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Many lawyers will relate to Talitha Cummins’ story. The former Channel Seven newsreader graced Australian screens for 16 years, but behind the shiny façade she was hiding a dark secret: she was downing up to three bottles of wine alone each night. Cummins exposed her addiction in a telling interview with the ABC’s Australian Story in 2016 and will be speaking at an upcoming breakfast event at the Law Society in August.

My first drink was an innocent affair; in a park, before a school dance with friends and alcohol stolen from our parents. I still remember that first taste. It was like the world lit up. The shy, introverted Talitha became the confident, outspoken person she dreamed of.

Broadcast journalism appeared a strange career choice for a shy girl like me. But my natural curiosity and love of crime drew me towards the industry. It wasn’t until my first day of work that I realised what was ahead of me. I was sent to cover a press conference with then Prime Minister John Howard.  I clutched the microphone tightly as my hands shook and managed to squeeze out a question, my head spinning. It was the first time I realised anxiety was going to play a significant role in what I’d chosen as a very public career. Alcohol became my nightly release.

I don’t know whether it happened gradually or very quickly. What I do know is that I reached a point where I was going home to drink multiple bottles every night. And when you’re drinking that much, the embarrassing incidents begin to pile up. Among the most shameful were being carried out of a media awards dinner and being hospitalised several times.

One afternoon I read the 4.30pm news and went to meet a friend for a drink afterwards.  My only memory beyond that was waking up on the pavement of someone’s terrace in Paddington as morning joggers ran past.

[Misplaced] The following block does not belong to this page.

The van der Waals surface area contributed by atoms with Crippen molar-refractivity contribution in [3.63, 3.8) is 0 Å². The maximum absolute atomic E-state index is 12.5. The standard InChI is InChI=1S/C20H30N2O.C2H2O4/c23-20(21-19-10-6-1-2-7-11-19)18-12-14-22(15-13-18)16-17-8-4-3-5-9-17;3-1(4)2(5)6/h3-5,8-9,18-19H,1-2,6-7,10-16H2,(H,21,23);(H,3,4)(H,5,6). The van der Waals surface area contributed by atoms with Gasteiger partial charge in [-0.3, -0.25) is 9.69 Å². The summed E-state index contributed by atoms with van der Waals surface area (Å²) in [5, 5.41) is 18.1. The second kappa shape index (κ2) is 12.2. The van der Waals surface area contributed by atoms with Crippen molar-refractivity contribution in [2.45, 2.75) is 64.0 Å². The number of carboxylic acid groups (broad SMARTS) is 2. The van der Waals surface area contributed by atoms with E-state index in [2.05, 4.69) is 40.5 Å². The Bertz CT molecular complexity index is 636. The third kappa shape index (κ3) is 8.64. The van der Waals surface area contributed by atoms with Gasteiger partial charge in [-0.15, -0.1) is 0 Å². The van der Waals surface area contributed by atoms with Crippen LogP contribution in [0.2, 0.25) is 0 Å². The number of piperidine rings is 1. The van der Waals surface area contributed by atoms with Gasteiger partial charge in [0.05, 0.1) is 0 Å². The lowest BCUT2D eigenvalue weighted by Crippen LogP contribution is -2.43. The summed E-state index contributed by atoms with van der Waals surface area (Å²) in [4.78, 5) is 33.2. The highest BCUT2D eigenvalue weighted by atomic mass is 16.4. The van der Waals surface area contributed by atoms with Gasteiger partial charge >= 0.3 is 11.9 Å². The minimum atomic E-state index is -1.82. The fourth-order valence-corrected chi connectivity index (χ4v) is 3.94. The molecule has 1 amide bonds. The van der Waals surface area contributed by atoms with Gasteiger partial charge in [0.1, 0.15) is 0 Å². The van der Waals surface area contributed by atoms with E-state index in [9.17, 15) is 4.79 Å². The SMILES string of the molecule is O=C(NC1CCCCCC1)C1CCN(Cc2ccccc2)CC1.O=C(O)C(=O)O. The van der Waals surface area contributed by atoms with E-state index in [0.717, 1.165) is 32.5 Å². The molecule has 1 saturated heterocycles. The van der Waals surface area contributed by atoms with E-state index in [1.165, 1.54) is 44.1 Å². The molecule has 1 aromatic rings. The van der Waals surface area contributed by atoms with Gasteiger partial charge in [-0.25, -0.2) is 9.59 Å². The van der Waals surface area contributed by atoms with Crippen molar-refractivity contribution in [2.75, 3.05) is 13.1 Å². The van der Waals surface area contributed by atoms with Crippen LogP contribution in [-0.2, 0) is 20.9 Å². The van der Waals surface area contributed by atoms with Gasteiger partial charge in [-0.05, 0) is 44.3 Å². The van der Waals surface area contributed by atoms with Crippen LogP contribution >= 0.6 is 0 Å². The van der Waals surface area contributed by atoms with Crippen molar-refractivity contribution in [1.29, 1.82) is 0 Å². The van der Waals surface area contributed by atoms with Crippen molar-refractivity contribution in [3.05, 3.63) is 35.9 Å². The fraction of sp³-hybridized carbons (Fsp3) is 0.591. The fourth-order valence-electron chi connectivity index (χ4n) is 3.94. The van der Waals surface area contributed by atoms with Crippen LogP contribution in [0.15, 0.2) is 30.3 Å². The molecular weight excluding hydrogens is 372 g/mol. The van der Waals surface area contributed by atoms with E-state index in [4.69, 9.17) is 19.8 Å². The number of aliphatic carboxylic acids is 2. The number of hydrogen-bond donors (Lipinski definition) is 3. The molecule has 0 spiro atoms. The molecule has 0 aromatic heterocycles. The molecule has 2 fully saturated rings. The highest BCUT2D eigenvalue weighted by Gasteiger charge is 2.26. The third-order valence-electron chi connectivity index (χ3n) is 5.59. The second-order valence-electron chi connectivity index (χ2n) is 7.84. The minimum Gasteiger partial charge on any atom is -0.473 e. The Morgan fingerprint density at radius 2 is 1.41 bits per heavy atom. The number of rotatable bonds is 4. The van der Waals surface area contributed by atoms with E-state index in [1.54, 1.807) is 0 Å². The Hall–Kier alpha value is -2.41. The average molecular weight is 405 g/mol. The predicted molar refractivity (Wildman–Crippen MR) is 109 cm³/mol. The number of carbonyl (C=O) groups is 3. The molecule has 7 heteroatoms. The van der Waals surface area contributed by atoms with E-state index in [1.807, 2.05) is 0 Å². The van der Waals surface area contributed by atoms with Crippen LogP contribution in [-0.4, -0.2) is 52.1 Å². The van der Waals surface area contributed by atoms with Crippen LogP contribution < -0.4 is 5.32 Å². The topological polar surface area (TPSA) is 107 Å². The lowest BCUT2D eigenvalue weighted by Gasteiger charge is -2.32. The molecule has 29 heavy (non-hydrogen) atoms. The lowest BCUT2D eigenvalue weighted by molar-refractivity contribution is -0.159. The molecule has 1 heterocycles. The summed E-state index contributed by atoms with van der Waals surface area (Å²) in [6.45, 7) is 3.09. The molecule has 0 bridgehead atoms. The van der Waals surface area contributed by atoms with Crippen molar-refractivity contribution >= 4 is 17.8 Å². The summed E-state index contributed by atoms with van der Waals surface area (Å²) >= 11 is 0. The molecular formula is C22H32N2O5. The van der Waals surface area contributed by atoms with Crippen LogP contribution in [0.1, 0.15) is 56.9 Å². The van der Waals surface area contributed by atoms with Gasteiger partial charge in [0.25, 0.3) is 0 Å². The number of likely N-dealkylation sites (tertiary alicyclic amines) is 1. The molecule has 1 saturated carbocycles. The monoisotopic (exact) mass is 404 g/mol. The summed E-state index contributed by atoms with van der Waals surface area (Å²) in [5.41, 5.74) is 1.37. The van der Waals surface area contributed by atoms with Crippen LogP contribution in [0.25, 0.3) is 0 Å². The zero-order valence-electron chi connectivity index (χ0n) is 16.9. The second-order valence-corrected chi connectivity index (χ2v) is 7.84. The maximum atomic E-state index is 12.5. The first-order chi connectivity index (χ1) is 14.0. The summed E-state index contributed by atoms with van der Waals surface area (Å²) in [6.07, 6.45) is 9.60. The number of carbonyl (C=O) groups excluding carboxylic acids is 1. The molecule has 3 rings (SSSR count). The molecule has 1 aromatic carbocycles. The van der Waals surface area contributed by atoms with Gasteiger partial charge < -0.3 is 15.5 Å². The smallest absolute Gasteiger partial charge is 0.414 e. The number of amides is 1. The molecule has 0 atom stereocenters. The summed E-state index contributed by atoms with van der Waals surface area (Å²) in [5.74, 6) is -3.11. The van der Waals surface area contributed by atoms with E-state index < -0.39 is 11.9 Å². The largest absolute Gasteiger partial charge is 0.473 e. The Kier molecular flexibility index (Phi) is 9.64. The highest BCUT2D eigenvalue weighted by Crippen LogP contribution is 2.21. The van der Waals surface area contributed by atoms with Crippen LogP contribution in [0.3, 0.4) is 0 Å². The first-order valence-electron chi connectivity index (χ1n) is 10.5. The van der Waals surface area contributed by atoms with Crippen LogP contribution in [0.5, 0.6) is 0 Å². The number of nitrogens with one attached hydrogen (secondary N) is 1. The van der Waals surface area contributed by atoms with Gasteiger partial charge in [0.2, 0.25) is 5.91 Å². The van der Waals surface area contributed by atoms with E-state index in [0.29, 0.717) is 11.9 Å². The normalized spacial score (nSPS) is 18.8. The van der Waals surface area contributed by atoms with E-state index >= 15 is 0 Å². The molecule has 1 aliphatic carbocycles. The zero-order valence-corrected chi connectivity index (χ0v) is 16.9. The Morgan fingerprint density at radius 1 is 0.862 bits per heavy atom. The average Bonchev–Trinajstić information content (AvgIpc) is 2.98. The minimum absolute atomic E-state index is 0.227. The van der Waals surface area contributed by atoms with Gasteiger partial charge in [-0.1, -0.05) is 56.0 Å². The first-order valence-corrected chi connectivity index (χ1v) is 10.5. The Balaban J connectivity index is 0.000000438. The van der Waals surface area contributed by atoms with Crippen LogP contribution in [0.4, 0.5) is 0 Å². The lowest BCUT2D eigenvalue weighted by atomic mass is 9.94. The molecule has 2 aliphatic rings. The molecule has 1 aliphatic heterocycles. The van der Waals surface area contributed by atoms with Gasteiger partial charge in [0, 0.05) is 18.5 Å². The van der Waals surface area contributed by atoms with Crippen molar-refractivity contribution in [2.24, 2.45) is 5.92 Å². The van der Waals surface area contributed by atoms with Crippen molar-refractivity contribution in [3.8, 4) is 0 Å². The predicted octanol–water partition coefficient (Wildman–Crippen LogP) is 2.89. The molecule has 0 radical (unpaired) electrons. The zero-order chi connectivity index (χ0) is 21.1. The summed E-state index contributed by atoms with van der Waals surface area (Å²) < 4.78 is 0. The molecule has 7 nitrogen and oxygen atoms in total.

Every time I had one drink, I couldn’t stop until I passed out. I was always angry at myself the next day. I would think, “What’s happening to you, Talitha? You used to be the life of the party – now you can’t even hold your drink!”

I began to isolate myself at home with a few bottles of wine. Alone, where no-one would judge me. I was a young female professional: educated and high-functioning, and in deep denial that there was a problem. So-called alcoholics were men on park benches clutching booze inside paper bags, weren’t they? Surely that label didn’t apply to a newsreader and journalist? I had a high-profile job in a white-collar industry. No alcoholics around here!

I would tell myself anything to keep drinking. My mind always had a conga line of little white lies at the ready: “I can stop drinking if I really want to, but I don’t just yet.” Or, “God, what I did wasn’t that bad, lighten up people! I’ll just have a few tonight.”

The tipping point was when work intervened.  One weekend I failed to turn up to work two days in a row and, on the Monday morning, my Chief of Staff at the TV network sat me down and said, “You’re not okay, are you?” I just crumbled and said, “No, I’m not.”